Area residents couldn’t travel too far without seeing “Help wanted” signs in 2021, when a combination of low unemployment and fewer job applicants meant extra hours and days of work for many existing employees and curtailed operational hours and services for some businesses.

In September 2021, 1,600 Dubuque County residents received unemployment benefits — 500 more than in September 2019. But the number of individuals employed or actively seeking employment dropped in that time frame from 57,800 in September 2019 to 54,800 in September 2021, representing 3,000 fewer people either working or seeking work.

Local unemployment rates in the autumn ranged from 1.6% in Lafayette County in Wisconsin to 3.4% in Jackson County in Iowa. Dubuque County had an unemployment rate of 3.2% in October, a figure lower than the state average of 3.9% and national average of 4.6%.


The nation’s sixth-largest pet food manufacturer announced plans in December 2020 to purchase a 275,000-square-foot facility in Dubuque that was built by Flexsteel Industries on Seippel Road and begin operations.

Those operations launched this year, with Simmons Pet Food holding a ribbon-cutting ceremony in July.

Simmons’ Dubuque facility was employing 150 people by this summer, with plans to add more staff. Workers began producing 22-ounce cans of pet food on July 5. The company announced plans to add 5-ounce and 13-ounce offerings within a year.


The economy of Jo Daviess County, Ill., entered a new era in the spring with the opening of the tri-state-area’s first two legal cannabis dispensaries.

Verilife, a recreational marijuana dispensary in Galena, opened on March 6 — 430 days after adult recreational use of cannabis and regulated sales of marijuana were legalized in Illinois. A facility named The Dispensary opened in East Dubuque in May.

By this fall, the two establishments had brought in large sums for both East Dubuque and Galena. Both cities receive tax revenue from the dispensaries, including regular sales tax and an additional 3% excise tax enacted by each community’s City Council.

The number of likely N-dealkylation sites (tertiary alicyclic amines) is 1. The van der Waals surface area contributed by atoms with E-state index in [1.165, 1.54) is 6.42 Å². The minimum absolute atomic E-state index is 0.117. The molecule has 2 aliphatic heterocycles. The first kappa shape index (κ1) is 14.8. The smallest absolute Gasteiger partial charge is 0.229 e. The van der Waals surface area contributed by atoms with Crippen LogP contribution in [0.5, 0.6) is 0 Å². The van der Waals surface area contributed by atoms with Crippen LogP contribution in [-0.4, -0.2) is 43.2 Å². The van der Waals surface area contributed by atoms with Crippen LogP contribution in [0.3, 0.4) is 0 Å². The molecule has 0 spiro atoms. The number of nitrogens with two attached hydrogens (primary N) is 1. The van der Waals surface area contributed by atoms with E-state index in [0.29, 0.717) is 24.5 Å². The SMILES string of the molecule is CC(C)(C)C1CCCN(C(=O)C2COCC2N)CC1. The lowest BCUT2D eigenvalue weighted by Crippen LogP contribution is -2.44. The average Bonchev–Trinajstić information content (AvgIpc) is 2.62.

Previously, city officials had been unable to reveal their takings in cannabis tax revenue, because only one dispensary is operating in each city. If the city released the revenue, citizens could calculate that dispensary’s total sales, violating the company’s right to keep its sales private.

However, The Dispensary recently granted East Dubuque city officials permission to reveal the cannabis tax revenue.

For sales in July, the most recent month for which the city has received funds, East Dubuque collected $18,719 in tax revenue from The Dispensary. That represents almost $625,000 in sales in that month at the business.


The amount of sports wagering soared locally this year, as 2021 opened with a significant statewide rule change. As of Jan. 1, residents were no longer required to visit an Iowa casino prior to using online and mobile sports betting platforms.

When Dubuque’s Diamond Jo Casino and Q Casino and Hotel initially opened sportsbooks, they were offered only at a physical betting location within their facilities. Their mobile and online platforms arrived months later, as Diamond Jo partnered with FanDuel to create its sportsbook and Q launched its own Q Sportsbook.

In fiscal year 2021, which concluded on June 30, more than $167 million had been wagered through those two local sportsbooks, according to records maintained by the Iowa Racing and Gaming Commission.

Figures showed that the two casinos collected nearly $11.7 million in “net receipts,” which measures the total amount wagered minus the money paid out to winning bettors — essentially the casino sportsbooks’ profits before factoring in administrative costs, labor and other expenses.


More small towns joined the local craft brewery trend in 2021, providing an amenity previously limited to larger cities.

Maquoketa Brewing, located at 110 S. Main St. in Maquoketa, Iowa, opened its doors in January, fulfilling a goal that had been delayed in 2020 due to the coronavirus pandemic.